Routine has always been something I have seen as a measure of success. Those people that wake up every single morning and go to the gym, home to shower, then to get their latte from the same barista, at the same corner coffee shop, back home to shower, then to work, home, and run their errands. This lifestyle of consistency has always been something that I thought I would thrive in. The predictability of each day, the mastery of something, being good at my routine.
This summer I’m working five different places. Each week is different, each day is different, bringing about a bunch of inconsistency. I’m taking it hour by hour.
One of the places I’m working this summer is a local coffee shop. It’s different than I thought it would be, for sure, but definitely a good different. I applied on a whim and I think God had a lesson he wanted to teach me, looking back on it all.
Every morning, we have our regulars. We have the weird orders, the ones we have learned not to argue with, those we look forward to greeting and catching up with, and others who look forward to seeing us. “The usual?” we ask some, and others we start making the drink when they walk in, because it’s the same thing, day after day. A part of their routine.
Working in food, anyone who has knows this, is all about the open/close procedures.
Last night, I was walking around behind the espresso bar changing trash and sweeping, emptying the milk fridge, re-sealing the beans, organizing the pour overs, when I started to notice how familiar it all became. The marks on the wall where the trashcan rubs when we toss an empty oat milk carton, the metal stains where we set the steam pitchers, the press marks from the shots. The wear on the hardwood from conversations ending, chairs being scootched in, feet shuffling from the ice machine to the counter to call the drink. Routine. Regularity.
The gospel of Luke tells us this. “Peter and his companions had been overcome by sleep, but becoming fully awake, they saw his glory and the two men standing with him. –Luke 9:32, NAB
For some context, this is the narrative of the transfiguration. The entire story is Luke 9:28-36 if you would like to go read it. Here is the run down though–– Peter, James, and John go with Jesus to pray…but they start to doze off during their prayer. Falling asleep while praying with Jesus is wild to think about coming from our end though. How could they? They are praying with Jesusand they have the audacity to fall asleep? To us though, the idea of praying with Jesus is that of a revelation, but they probably went with Jesus many times to pray. (That doesn’t lessen the blow but still is something to think about). More than that, Jesus literally spent 40 days in the desert praying, so there is good reason to guess that these probbbbably weren’t short prayer sessions either. Either way, they are falling asleep, caught in the routine. And they almost miss what came next. The whole transfiguration of Christ.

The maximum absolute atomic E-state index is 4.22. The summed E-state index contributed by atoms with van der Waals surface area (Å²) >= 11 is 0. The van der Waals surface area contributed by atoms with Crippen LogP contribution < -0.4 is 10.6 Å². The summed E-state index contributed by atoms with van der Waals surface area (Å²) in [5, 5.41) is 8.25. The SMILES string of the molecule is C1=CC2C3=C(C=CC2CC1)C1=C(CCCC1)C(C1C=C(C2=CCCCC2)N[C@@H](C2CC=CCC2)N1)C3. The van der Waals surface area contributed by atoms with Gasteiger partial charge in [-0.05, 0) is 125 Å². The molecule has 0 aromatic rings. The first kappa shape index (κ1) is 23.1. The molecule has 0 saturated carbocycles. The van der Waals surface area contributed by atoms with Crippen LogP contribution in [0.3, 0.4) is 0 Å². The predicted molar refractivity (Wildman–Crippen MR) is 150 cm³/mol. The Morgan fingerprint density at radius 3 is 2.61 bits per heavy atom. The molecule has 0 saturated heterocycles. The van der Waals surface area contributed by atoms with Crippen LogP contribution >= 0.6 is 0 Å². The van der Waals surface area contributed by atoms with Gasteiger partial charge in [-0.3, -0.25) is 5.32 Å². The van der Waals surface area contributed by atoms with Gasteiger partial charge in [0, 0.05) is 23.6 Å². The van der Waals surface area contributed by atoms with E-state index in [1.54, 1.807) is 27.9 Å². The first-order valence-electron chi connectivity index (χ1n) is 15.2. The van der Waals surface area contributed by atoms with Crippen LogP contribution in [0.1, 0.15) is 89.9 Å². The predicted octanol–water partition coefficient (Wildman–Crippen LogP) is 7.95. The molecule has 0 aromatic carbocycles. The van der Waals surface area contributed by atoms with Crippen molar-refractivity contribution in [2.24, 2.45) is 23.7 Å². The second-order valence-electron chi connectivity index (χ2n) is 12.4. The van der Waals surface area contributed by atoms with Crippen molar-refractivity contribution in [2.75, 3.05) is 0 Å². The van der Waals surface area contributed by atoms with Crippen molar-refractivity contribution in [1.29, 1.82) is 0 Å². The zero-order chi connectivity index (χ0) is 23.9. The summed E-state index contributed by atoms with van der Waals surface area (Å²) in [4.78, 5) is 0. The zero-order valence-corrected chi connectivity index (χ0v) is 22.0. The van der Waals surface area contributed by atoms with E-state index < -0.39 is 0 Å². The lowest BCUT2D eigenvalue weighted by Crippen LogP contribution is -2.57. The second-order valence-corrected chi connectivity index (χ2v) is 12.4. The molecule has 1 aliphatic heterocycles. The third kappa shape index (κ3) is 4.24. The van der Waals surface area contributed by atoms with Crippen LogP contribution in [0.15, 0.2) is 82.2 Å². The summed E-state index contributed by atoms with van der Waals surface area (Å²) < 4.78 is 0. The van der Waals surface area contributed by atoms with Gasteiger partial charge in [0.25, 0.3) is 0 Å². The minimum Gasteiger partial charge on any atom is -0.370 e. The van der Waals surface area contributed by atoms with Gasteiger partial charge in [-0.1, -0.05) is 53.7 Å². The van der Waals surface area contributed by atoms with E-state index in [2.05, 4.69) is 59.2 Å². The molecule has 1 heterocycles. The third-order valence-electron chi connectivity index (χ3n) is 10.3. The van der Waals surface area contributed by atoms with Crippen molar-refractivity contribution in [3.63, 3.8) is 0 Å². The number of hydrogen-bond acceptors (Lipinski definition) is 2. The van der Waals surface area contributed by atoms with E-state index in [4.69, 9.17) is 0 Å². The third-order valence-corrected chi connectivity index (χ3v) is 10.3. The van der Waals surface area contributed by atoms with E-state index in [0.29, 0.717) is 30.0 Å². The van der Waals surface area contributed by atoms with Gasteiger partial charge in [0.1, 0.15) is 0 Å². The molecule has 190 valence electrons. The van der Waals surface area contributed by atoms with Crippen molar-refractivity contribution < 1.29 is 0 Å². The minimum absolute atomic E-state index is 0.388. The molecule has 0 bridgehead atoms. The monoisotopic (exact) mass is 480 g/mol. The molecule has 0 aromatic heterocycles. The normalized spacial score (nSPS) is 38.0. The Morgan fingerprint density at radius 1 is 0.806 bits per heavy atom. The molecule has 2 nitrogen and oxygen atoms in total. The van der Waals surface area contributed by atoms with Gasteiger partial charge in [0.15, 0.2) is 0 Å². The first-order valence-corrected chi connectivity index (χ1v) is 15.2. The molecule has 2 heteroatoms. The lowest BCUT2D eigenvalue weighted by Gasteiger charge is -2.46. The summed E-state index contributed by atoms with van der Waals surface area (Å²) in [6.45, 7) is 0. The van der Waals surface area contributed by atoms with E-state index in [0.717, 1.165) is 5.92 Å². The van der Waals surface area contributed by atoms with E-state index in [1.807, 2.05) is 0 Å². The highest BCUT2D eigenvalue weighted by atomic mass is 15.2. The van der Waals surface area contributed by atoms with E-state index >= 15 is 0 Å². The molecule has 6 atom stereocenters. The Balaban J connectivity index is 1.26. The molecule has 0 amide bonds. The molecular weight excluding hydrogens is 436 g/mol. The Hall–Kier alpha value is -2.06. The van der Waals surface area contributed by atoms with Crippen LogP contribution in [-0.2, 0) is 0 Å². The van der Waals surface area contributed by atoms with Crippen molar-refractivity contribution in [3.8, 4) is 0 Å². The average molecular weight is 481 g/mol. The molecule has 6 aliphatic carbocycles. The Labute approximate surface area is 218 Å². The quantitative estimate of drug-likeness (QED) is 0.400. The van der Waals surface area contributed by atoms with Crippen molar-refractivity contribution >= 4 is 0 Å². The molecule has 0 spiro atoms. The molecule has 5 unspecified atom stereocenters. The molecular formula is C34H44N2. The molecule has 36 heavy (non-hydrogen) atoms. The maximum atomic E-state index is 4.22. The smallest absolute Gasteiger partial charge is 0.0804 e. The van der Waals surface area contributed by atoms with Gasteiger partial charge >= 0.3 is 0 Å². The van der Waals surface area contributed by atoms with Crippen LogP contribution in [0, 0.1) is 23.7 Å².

It is easy to think back to the times where we are confident that something had God in it. The big things and the moments we can see His glory. But in those times I think we miss it in the details. When we do this, we risk missing the revelation of God’s love and glory because we are worn-out, indifferent, and stuck in a routine, going through the motions.
Each day is a new day to experience all different kinds of things. On a daily basis, we are exposed to so many opportunities to heal and break and mend and love. This is a cracked world, one that requires tenderness and intentionality. This world is broken, but not without grace. His good good grace and glory still shine through the places the real world is cracked and bleeding. But if our eyes are only fixed on the places that we expect to see miracles, we will miss the thousands of places they are revealed to us, every day.
The regulars I interact with could be a time when I need to encourage and serve them with love instead of releasing the stress of a rush on them. I can interact with my sweatshirt customers and ask them about their stories for their sweatshirts, why they want the words they want. I can check in on my Odyssey creators, read their writing, help them grow to use their words to share their passions and gifts, I can use content strategy to reach the most people with His message. How can you?
I guess what I’m saying is this:
Don’t fall asleep. We know the places we will find Christ and see His glory, but in the details – in the tiny places we overlook in our routines, that is where we have the potential to change lives, to dance around instead of simply walking, to encourage with words, to smile with our eyes, to bring others to the same love and joy and grace. To live, to be alive. To praise him in the ordinary– because He is there.